What is Hour of Code?

What is Hour of Code?

The Programming Time is an hour-long introduction to computer science and programming, in order to de-sense the specific language and to show that anyone can learn the basics of it. Trying to bring students closer to computer technology and programming has become a global effort. It starts with one hour activities, but extends to all kinds of community efforts. Here are tutorials and activities. This campaign is supported by over 400 partners and 200,000 educators from around the world.

When does the Hour of Code take place?

Hour of Code takes place every year during the Computer Technology Education Week. 2018 This will be December 3-9, but you can organize a Hour of Code event at any time of the year. The Computer Technology Education Week is held every time to commemorate the birthday of a major technology pioneer Admiral Grace Murray Hopper (December 9, 1906).

Why Computer Technology and Programming?

Each student should have the opportunity to learn computer technology. Helps develop problem solving skills, develop logic and creativity. Beginning early, students will have a foundation for success in any XIX century career. Discover more statistics here.

Who’s behind Hour of Code?

The Hour of Code event is organized by Code.org, a nonprofit organization dedicated to expanding education on computer technology and programming, promoting it in schools, and increasing the participation of women and minority students. An unprecedented partnership coalition together support Hour of Code – including Microsoft, Apple, Amazon, Boys and Girls Clubs of America, and the College Board.

How much can someone learn in an hour?

The purpose of Hour of Code is not to teach anyone to become an IT expert in just one hour. One hour is enough just to learn that computer technology is fun and creative, accessible to any age, to all students, regardless of where they come from. The measure of the success of this campaign does not lie in how much matter the pupils learn – success is reflected by widespread participation, regardless of gender and ethnic and socio-economic groups, and the increase as a result of enrollment and participation, we see it in the computer science at all levels. Millions of participating teachers and students decided to go for an hour – to learn a whole day or a whole week or more, and many students decided to enroll in an entire course (or even university studies) as result.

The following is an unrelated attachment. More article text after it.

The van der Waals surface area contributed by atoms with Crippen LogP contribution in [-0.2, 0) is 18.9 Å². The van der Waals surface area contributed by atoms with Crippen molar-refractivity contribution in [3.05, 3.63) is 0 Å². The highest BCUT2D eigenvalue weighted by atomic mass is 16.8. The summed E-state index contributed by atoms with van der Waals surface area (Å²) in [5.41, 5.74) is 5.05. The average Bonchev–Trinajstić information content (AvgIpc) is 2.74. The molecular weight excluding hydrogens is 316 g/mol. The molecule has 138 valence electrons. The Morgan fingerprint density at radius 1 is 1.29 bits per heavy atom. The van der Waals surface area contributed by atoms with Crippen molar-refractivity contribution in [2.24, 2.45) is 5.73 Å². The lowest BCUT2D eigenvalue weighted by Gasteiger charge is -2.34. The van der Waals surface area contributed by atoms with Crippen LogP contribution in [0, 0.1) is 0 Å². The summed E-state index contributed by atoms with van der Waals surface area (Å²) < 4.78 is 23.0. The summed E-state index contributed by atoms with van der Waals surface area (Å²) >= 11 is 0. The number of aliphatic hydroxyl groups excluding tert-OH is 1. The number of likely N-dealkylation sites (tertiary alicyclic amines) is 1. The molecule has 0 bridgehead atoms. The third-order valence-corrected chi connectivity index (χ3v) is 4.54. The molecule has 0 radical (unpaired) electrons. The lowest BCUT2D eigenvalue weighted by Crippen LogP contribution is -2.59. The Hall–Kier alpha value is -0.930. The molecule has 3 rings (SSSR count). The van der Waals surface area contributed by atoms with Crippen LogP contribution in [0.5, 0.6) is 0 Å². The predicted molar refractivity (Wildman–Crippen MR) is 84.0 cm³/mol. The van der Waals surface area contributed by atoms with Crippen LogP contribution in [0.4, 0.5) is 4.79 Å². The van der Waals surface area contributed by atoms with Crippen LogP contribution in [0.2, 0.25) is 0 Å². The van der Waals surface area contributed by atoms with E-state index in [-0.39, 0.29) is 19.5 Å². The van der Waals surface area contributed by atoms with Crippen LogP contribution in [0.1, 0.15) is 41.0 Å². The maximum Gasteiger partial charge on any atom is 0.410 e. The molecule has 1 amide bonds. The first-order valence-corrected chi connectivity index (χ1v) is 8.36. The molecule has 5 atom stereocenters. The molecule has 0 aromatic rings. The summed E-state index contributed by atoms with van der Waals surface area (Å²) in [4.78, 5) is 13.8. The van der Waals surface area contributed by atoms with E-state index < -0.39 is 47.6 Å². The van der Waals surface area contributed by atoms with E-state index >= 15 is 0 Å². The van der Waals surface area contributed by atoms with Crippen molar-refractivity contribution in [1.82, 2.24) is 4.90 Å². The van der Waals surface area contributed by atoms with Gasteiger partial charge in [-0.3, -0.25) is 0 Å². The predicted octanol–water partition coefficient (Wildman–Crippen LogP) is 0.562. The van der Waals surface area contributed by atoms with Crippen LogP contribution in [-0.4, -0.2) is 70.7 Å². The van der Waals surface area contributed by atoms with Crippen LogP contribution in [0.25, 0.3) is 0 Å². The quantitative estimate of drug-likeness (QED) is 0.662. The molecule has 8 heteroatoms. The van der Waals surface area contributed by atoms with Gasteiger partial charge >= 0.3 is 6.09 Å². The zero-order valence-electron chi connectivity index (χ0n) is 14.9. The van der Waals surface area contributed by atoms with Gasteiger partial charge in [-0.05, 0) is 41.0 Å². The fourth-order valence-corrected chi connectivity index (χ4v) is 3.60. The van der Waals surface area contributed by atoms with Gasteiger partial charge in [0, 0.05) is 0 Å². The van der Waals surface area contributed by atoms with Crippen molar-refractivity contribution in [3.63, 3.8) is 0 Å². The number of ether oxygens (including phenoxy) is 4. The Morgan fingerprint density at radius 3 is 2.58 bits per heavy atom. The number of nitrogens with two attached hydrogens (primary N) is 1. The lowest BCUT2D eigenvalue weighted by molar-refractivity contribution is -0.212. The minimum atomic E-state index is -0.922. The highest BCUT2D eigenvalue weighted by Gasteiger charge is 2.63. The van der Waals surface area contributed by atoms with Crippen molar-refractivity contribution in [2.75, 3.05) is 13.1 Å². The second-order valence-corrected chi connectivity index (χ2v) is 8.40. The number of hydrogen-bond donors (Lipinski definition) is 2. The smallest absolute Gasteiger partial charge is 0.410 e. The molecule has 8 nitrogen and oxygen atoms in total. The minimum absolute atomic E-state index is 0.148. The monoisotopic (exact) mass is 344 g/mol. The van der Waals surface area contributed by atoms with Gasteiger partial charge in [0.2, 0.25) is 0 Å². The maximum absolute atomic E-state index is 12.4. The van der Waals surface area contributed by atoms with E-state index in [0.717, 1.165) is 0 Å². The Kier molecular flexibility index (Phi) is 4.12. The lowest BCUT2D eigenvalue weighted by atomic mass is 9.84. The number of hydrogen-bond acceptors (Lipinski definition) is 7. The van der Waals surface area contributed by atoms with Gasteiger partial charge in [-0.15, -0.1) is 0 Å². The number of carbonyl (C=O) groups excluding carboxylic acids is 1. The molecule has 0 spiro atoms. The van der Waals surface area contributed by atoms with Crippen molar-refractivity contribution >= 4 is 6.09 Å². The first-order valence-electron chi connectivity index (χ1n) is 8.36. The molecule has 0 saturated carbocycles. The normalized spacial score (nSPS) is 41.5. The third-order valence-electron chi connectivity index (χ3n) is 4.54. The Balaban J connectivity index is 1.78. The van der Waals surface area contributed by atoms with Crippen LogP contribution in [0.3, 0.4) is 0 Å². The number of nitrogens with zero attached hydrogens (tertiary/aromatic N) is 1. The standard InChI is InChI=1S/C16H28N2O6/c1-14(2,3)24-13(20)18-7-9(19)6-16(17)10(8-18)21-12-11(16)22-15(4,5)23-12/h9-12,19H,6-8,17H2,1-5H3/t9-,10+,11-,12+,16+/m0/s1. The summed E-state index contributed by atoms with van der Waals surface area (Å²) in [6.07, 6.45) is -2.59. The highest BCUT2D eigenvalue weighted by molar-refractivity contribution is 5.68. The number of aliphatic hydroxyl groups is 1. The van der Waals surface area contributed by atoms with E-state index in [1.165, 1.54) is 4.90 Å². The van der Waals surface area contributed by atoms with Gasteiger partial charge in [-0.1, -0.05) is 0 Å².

Apart from students, someone who “learns” is the educator who after one hour gains confidence that he can teach computer technology, even if they do not have a university degree. Tens of thousands of teachers decide to pursue further study, either by participating in PD or by offering online courses, or both. And this applies to school administrators, who realize that computer technology is something the students want and their teachers are able to offer.

Above all, what participants can learn in one hour is that we can do that too.

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